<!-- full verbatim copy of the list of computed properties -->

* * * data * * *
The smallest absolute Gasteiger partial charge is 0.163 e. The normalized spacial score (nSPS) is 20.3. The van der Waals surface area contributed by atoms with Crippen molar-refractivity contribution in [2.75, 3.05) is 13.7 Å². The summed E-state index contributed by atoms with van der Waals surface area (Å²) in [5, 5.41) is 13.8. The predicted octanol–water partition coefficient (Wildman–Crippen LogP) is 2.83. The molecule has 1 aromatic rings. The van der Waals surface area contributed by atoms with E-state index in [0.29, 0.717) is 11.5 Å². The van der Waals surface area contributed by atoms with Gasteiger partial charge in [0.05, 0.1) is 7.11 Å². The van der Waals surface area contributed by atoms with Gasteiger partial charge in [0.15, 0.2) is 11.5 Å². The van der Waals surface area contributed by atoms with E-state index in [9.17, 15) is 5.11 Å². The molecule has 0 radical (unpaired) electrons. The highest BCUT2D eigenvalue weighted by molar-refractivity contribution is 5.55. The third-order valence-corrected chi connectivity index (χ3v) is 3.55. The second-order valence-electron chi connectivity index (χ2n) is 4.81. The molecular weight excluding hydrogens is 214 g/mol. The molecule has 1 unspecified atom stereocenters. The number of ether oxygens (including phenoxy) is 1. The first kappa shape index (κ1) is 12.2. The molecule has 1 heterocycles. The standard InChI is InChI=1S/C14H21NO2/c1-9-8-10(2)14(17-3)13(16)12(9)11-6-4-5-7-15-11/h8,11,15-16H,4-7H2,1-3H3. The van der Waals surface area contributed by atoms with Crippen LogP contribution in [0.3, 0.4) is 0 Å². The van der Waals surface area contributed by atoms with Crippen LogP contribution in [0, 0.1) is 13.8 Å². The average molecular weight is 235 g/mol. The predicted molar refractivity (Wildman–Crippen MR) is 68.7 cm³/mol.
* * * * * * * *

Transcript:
The smallest absolute Gasteiger partial charge is 0.163 e. The normalized spacial score (nSPS) is 20.3. The van der Waals surface area contributed by atoms with Crippen molar-refractivity contribution in [2.75, 3.05) is 13.7 Å². The summed E-state index contributed by atoms with van der Waals surface area (Å²) in [5, 5.41) is 13.8. The predicted octanol–water partition coefficient (Wildman–Crippen LogP) is 2.83. The molecule has 1 aromatic rings. The van der Waals surface area contributed by atoms with E-state index in [0.29, 0.717) is 11.5 Å². The van der Waals surface area contributed by atoms with Gasteiger partial charge in [0.05, 0.1) is 7.11 Å². The van der Waals surface area contributed by atoms with Gasteiger partial charge in [0.15, 0.2) is 11.5 Å². The van der Waals surface area contributed by atoms with E-state index in [9.17, 15) is 5.11 Å². The molecule has 0 radical (unpaired) electrons. The highest BCUT2D eigenvalue weighted by molar-refractivity contribution is 5.55. The third-order valence-corrected chi connectivity index (χ3v) is 3.55. The second-order valence-electron chi connectivity index (χ2n) is 4.81. The molecular weight excluding hydrogens is 214 g/mol. The molecule has 1 unspecified atom stereocenters. The number of ether oxygens (including phenoxy) is 1. The first kappa shape index (κ1) is 12.2. The molecule has 1 heterocycles. The standard InChI is InChI=1S/C14H21NO2/c1-9-8-10(2)14(17-3)13(16)12(9)11-6-4-5-7-15-11/h8,11,15-16H,4-7H2,1-3H3. The van der Waals surface area contributed by atoms with Crippen LogP contribution in [0.3, 0.4) is 0 Å². The van der Waals surface area contributed by atoms with Crippen LogP contribution in [0, 0.1) is 13.8 Å². The average molecular weight is 235 g/mol. The predicted molar refractivity (Wildman–Crippen MR) is 68.7 cm³/mol.